Naomi Zhenmei Gage: Strange Pastures

Once upon a time, a man swallowed a goat.  The man was very large and the goat was small enough to sit on a seed of grass, so tiny that individual organs and miniscule details could not be detected. Viewed by the naked eye, he was only a dash of white.  The man was not what one would describe as a diligent chewer. The goat passed through his mouth relatively unharmed, loaded on a morsel of pork floss with his eyes half-open and his fetlocks tucked under its chin. The motion was horrible…

Cōng yóu Bǐng: A Catalyst for Taiwanese Self-Identity

Oil in the worn iron skillet bubbles a caramel hue with burnt flaky dough dotting the bottom like poppy seeds. Laying the newly formed Cōng yóu Bǐng in the pan, the oil splatters and the scent of fried dough and sharp tang of scallions perfume the kitchen. As my hands shape each pancake, I reflect on how food has shaped me, allowing me to connect with my ethnic roots and construct my identity.  [caption id="" align="aligncenter" width="900"] The author’s Cōng yóu Bǐng prepared in…

Coming of Age with Grace Lin’s “Year of the Dog”

“So, what are you?”  Since childhood, I've had a go-to response: “I’m fifty-percent Taiwanese, twenty-five percent Mexican, and twenty-five percent German.” I was proud to present myself as a unique combination of races and ethnicities, to be “othered” from any and all groups; but this statistical proclamation showed that I only understood myself as a pie chart in which I was part of a whole. I wasn’t allowed full access into any of these identities. I grew tired trying to…

Tyler Tsai: Furikake Gohan

Fatigue gnaws you as you slide onto the wooden stool of your favorite midnight diner. The air is smokey, pungent with the scent of shoyu and steam exhaling from the rice cooker. When it clears, you see your chef dicing green onions and cracking eggs, which he whisks into a creamy froth. As your eyes salivate and your stomach stares, the chef pours the liquid egg into a sizzling pan, which hisses as he slices golden jewel aspic into tiny cubes to melt over your hot rice.  If you were presented…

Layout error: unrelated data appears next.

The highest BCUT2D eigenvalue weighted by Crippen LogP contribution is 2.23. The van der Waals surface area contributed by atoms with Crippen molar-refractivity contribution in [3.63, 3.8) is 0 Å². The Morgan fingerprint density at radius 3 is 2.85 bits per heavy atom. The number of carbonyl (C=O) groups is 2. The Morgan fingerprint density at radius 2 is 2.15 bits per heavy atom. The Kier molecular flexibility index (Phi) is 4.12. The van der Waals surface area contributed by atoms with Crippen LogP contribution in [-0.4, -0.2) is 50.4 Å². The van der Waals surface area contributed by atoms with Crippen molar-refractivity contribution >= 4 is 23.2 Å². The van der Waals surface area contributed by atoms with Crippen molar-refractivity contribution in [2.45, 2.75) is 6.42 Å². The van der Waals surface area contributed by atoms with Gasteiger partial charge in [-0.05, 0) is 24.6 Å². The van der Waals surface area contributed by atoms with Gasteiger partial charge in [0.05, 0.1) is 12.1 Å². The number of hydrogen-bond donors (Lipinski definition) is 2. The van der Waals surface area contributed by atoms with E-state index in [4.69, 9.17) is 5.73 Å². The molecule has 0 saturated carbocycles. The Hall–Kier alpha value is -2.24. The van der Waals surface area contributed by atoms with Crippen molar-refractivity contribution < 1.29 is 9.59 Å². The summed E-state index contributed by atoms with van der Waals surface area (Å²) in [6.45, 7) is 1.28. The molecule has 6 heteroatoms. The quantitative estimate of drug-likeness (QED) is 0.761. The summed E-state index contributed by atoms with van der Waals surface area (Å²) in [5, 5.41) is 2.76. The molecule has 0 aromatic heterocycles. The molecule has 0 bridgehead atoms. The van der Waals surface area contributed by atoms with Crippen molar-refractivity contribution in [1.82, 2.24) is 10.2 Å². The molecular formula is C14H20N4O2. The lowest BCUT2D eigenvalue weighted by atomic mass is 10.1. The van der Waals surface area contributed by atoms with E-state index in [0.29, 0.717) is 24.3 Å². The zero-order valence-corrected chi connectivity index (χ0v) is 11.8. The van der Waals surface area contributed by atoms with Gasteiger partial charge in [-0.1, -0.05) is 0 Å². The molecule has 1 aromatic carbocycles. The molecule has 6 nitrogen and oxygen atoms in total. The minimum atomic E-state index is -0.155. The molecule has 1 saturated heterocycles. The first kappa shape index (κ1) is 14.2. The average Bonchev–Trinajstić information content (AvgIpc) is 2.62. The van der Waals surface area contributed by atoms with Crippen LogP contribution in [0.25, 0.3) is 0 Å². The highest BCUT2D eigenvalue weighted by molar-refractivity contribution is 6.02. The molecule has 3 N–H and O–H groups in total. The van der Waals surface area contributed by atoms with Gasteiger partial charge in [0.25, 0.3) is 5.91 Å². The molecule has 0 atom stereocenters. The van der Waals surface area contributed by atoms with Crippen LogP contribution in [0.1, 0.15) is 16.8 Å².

Yakuza Baby: Mooncakes

You will know when you see it: there are people–most often children, but adults too–who are lost. Lost in themselves. They do not know their own hearts, but in time to come, they will learn. Hopefully. Most have been this person at some point in their lives, sometimes they will find themselves for a brief, fleeting moment before falling, lost once more. Eileen Tan was one such individual–or not-individual.  The almost-twelve-year-old had dark hair that was in plaits one week, loose…

Josephine Cheng: The Best Day

Nothing wakes the woman this morning. Perhaps a dream, but she doesn’t remember. She  opens her eyes, her back spread flat against the bed and her covers stopping right at the nose. Sun  slants in between window shades. From where she lays, the woman sees dust motes twinkling.  For a while, she lays there, her gaze unfocused, her mind blank. Content.   She thinks, Snow. The door to her room eases open, and a cat slips in. It leaps onto the  bed, curling up against the woman. She pulls…

Anastasia Yang: Crosswalk・Catwalk

  On the intersection of Zhongxiao E. Road and Fuxing S. Road, the streets are crowded with sounds of office workers heading home, parents bringing toddlers on walks, and classmates going out for snacks after school. It’s five thirty in the evening in Taipei, my favorite time, and the last glimmers of sunlight are reflecting off the glass panels of surrounding buildings as the street vendors set up their stalls. The city begins to wake up after a long day, filling up with conversation…

Hannah Han: Rusted Dawn

Laopopo: great-grandmother Laogongong: great-grandfather In Shandong, mountains rise like fists from the earth, and pagoda trees blossom, releasing wild fuchsia plumes between the ancient fingers. Beneath the mountains, two rivers melt into a vein pulsing with grass carp, silver bream, and slippery crustaceans. It was there that my laopopo and her friends swam in the summer, opening their eyes beneath the water and counting how many pebbles they could collect from the river bottom before…

Political intrigue, romance, danger: Meet Judy I. Lin, fantasy author of A Magic Steeped in Poison & A Venom Dark and Sweet

Welcome back to another interview in our “New Creatives” series at TaiwaneseAmerican.org! With August and the end of summer coming around, avid readers will know that this month brings a plethora of new book releases. One of our most highly-anticipated reads of the summer is A Venom Dark and Sweet, the second book in author Judy I. Lin’s Book of Tea duology and sequel to #1 New York Times bestseller A Magic Steeped in Poison. In the first installment in the series, the protagonist Ning…

Ian Yu-Hung Tseng: “Deconstructing Daan Forest Park”

From The First Journal of Lost Taiwan’s History, Pub. 2087, Vol. 12, Iss. 8, p. 122-127 Daan Forest Park once sat in the heart of Taipei, at least according to the cardiologists at the National Taiwan University Hospital, though the pulmonologists must have been more popular when they supposedly nicknamed the park, “the lungs of Taipei City.” Surrounded by a metropolis that suffocated in its own humid smog, it is said that Daan Forest Park offered a block of fresh air with its fir trees,…